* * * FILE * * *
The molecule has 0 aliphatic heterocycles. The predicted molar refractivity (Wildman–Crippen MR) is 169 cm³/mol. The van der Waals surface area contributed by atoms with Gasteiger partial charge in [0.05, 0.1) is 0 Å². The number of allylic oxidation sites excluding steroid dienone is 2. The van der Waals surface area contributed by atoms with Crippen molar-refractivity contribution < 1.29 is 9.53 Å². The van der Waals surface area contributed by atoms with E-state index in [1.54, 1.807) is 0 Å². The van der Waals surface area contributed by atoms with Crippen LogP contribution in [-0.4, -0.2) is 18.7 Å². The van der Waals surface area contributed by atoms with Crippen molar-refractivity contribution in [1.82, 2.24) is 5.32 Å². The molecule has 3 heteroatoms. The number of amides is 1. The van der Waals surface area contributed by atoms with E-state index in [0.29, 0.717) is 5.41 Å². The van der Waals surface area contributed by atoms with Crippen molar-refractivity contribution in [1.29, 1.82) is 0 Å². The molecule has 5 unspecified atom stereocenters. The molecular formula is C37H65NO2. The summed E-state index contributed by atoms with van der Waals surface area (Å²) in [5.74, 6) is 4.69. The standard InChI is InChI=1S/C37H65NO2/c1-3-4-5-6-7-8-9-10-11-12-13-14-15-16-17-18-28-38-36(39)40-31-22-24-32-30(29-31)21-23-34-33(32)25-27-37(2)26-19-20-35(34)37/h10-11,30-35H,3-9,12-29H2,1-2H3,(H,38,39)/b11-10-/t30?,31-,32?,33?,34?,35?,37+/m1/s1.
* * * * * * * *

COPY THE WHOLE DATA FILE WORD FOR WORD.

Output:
The molecule has 0 aliphatic heterocycles. The predicted molar refractivity (Wildman–Crippen MR) is 169 cm³/mol. The van der Waals surface area contributed by atoms with Gasteiger partial charge in [0.05, 0.1) is 0 Å². The number of allylic oxidation sites excluding steroid dienone is 2. The van der Waals surface area contributed by atoms with Crippen molar-refractivity contribution < 1.29 is 9.53 Å². The van der Waals surface area contributed by atoms with E-state index in [1.54, 1.807) is 0 Å². The van der Waals surface area contributed by atoms with Crippen LogP contribution in [-0.4, -0.2) is 18.7 Å². The van der Waals surface area contributed by atoms with Crippen molar-refractivity contribution in [1.82, 2.24) is 5.32 Å². The molecule has 3 heteroatoms. The number of amides is 1. The van der Waals surface area contributed by atoms with E-state index in [0.29, 0.717) is 5.41 Å². The van der Waals surface area contributed by atoms with Crippen molar-refractivity contribution in [1.29, 1.82) is 0 Å². The molecule has 5 unspecified atom stereocenters. The molecular formula is C37H65NO2. The summed E-state index contributed by atoms with van der Waals surface area (Å²) in [5.74, 6) is 4.69. The standard InChI is InChI=1S/C37H65NO2/c1-3-4-5-6-7-8-9-10-11-12-13-14-15-16-17-18-28-38-36(39)40-31-22-24-32-30(29-31)21-23-34-33(32)25-27-37(2)26-19-20-35(34)37/h10-11,30-35H,3-9,12-29H2,1-2H3,(H,38,39)/b11-10-/t30?,31-,32?,33?,34?,35?,37+/m1/s1.